Asking some South Bay voters to approve a school bond measure is a risky proposition. Bond-related corruption charges for Southwestern College and Sweetwater Union High School District have muddied the waters, but the Chula Vista Elementary School District feels confident enough to take the next step forward at the May 22 board meeting.
District spokesperson Anthony Millican said in a May 18 interview that the bond proposal will cover 31 of the district’s oldest schools located in the western portion of Chula Vista.
The district hopes to use the bond funding mainly for technology and infrastructure. One goal is to make the schools wireless for iPads or similar technological enhancements. “You can’t have 21st-century learning without 21st-century tools,” Millican said.
Some humdrum but necessary projects will include relocation of conduits underground, improving storm drainage, and replacing portable classrooms with permanent structures.
The district also hopes to give Rice Elementary School a makeover, aligning classrooms with the needs of the STEM (science, technology, engineering, and math) program.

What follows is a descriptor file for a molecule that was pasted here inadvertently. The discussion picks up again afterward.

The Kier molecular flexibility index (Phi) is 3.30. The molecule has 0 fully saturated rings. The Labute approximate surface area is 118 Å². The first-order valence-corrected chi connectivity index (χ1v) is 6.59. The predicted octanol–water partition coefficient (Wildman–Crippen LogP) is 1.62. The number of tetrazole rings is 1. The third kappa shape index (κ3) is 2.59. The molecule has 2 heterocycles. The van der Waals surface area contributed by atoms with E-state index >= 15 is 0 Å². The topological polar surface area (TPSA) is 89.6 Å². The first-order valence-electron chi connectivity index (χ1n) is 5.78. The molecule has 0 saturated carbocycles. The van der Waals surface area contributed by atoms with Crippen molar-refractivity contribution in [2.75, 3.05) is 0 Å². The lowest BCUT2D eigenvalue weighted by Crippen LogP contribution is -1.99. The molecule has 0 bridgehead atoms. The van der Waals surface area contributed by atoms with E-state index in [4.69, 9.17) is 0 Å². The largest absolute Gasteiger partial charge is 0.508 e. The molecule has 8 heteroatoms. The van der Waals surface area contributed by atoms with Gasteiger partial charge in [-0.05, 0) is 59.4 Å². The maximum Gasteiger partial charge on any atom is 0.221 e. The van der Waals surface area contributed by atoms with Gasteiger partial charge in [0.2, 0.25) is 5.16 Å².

Millican discussed the fact that the South Bay’s west-side student population has declined while the east side has grown to the point that a new school is being built. Millican said he believes Chula Vista’s bayfront development will boost the west-side student population.
According to an April 13 U-T article, “Nearly 65 percent of Chula Vista voters polled appeared amenable to a bond…” The San Francisco–based financial advisory firm Dale Scott & Co. conducted the survey.
Scott said in a May 18 interview that his company has been the financial advisor to the district since 1998.
In addition to the survey, Scott said the company will collect data, write the ballot language, and prepare the underlying financial assumptions for the bond measure.
A voting district has to be created as well; only the Chula Vistans who will be financing the bond through property taxes and receiving the benefits in their neighborhood schools will be voting.
The cost of Dale Scott's services will be rolled into the bond. Because the consultant's work won't be completed until the November election, the cost is an unknown. An April 13 U-T story said the company won't charge if the bond doesn't pass.